New Diagnosis

Congratulations on the birth, or expected birth, of your baby! The most important thing to keep in mind is that a diagnosis of Down syndrome is not as life changing as the fact that you have a new baby. And in many ways, your baby will be just like other infants. Every baby needs to be fed, held and most of all, loved. When you are ready, we will provide you with a new parent packet, which includes the most up to date medical information and research as well as resources available in Delaware for your child with special needs. A parent is available to meet with you and your family to answer questions and discuss concerns you may have. Experience shows that contact with peer families can be very beneficial. Through this type of support and encouragement, families become empowered to be the best possible advocate for their children.

Finding out that your baby is going to have Down syndrome can be a very emotional and confusing time. Please know that you are not alone!  Many of our families have been through the experience of receiving a prenatal diagnosis, and they stand ready to share with you.

There is no right or wrong way to react to a prenatal diagnosis. We all are different in our life experience and current circumstances.  Yet our common bond is that we all have hopes and dreams for our children.

Some expectant parents react by experiencing intense emotions at first: shock, dismay, fear, anger, etc. Please know that such emotions are a perfectly normal response. Many expectant parents enter a time of decision-making.

Some expectant parents consider adoption as an option. Many are quite encouraged to learn that there is actually a national waiting list of families wishing to adopt a baby with Down syndrome. If you would like adoption resources, we can provide those to you.

Other expectant parents are surprised and sad, but they make plans to welcome the baby into their lives. They gather as much information as they can and become determined to make adjustments.

No matter how you might be feeling,  we are available to answer your questions honestly and do our best to describe the joys and challenges we have experienced in our own personal journeys.


The DSA of Delaware’s Outreach Coordinators offer support and resources to expectant and new families of babies with Down syndrome in our area. To connect with our Outreach Coordinators, click here.

Request a Prenatal or New Parent Outreach Basket

Susan Blessington

Outreach Coordinator


Ari Avila

Spanish Outreach Coordinator


A heartwarming message from 15 people with Down syndrome to a future mom.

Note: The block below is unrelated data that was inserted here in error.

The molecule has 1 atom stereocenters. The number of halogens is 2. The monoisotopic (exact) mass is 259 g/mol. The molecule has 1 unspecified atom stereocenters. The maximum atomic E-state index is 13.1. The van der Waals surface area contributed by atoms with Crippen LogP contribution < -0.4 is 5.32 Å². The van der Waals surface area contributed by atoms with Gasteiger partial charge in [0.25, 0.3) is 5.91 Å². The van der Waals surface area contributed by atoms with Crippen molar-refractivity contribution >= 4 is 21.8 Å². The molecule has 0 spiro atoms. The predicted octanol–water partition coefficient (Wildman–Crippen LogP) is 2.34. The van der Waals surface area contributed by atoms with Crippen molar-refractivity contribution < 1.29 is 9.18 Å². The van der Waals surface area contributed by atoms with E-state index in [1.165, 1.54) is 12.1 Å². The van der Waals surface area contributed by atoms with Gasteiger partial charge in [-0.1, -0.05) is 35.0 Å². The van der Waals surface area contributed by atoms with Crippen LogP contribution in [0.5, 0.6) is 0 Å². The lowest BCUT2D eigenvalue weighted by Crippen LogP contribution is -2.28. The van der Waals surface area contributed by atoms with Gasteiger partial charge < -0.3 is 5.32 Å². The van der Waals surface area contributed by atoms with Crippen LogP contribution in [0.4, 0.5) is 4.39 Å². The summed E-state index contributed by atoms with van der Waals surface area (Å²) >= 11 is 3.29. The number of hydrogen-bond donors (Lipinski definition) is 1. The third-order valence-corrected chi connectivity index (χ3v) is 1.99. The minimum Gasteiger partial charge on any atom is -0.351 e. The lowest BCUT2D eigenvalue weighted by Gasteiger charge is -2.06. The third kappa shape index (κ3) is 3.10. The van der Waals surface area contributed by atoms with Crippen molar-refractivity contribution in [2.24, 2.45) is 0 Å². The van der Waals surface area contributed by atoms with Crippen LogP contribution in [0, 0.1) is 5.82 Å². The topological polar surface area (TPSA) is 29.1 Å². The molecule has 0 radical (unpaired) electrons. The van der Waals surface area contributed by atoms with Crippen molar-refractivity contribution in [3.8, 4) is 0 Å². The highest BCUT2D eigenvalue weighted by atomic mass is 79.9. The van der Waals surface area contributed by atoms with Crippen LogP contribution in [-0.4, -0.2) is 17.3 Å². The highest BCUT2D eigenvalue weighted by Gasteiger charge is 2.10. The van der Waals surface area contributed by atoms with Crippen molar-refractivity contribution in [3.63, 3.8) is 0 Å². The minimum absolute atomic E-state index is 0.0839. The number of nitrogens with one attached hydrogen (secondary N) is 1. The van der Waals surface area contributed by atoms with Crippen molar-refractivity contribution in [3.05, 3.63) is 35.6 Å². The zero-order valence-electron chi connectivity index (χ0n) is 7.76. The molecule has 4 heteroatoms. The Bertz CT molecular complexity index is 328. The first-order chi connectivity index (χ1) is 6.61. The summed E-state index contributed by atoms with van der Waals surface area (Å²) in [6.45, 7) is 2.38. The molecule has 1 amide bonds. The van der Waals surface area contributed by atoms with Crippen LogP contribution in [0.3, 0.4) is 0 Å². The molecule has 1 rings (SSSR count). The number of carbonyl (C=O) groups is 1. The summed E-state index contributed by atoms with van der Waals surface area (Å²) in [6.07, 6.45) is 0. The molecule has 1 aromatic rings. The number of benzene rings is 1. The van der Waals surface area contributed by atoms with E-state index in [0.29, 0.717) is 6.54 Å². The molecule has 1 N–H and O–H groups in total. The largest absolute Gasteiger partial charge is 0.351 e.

Children’s Down Syndrome Clinic

The Down Syndrome Program at Nemours/Alfred duPont Hospital for Children provides a coordinated, multi-specialty approach to address every child’s medical, developmental and social needs — helping them reach their full health and developmental potential.

For more information about the Children’s Clinic, click here.

New Family Meet & Greets

In 2024, we are hosting New Family Meet & Greets at our offices in both Newark and Milton! We welcome anyone with a child under 3 years old with Down syndrome (or expectant parents!) to join us with their families to meet some other families from our organization. Each Meet & Greet will also have a kids’ music class with We Kids Rock!

Check out our Events Calendar for more details.

Perinatal Family Supports

The Down Syndrome Association of Delaware is honored to be partnering with Perinatal Prana to offer pre- and post-natal supports through a grant provided by Highmark Blue Cross Blue Shield Delaware.

This program is a collaboration of health professionals and support staff from the DSA of DE and Perinatal Prana. This will serve as a pilot program as we monitor impact. We encourage you to become involved if you are currently expecting a baby with Down syndrome or have a child with Down syndrome under the age of 18 months. For more information, click here.



Although it is very hard, there is a light at the end of the tunnel.
Allow yourself to grieve for the child you longed to have,
then allow yourself to learn about the child to come.
Talk with parents of other children with Down syndrome and
you’ll learn that the differences are not as great as you may have thought.
Most of all, love your child – your dreams for him/her may change but you can still dream.

Susan – Cranston, Rhode Island


Out team has developed a comprehensive checklist that helps assist your family in navigating medical, recreation, social needs and more. This checklist lists area programs and resources you may be unaware of and want to explore further. We encourage you to review the list and contact us with questions. Click here to view. If you are a prenatal or new parent we have a condensed checklist at the top of the document.


The Down Syndrome Association of Greater Cincinnati created the New Parent magazine, “Expecting an Extraordinary Life….A New Parent’s Guide to Down Syndrome.” This new publication, includes stories from families, siblings and grandparents, an introduction to Down syndrome for new parents, information on medical issues, and wonderful full color photographs. Download the Publication (PDF)

Gifts – Edited by Kathryn Lynard Soper

Babies with Down Syndrome – Edited by Susan J. Skallerup

Road Map to Holland – by Jennifer Graf Groneberg

(the above books can be borrowed through our lending library- contact

A new and expectant parent DVD was created by the DSAGC families to highlight the surprising and unanticipated joys of raising a child with Down syndrome. This 14 minute video, entitled, “The Journey Ahead…Consider the Possibilities” contains footage of their local families as they share their experience of family life with a child with Down syndrome.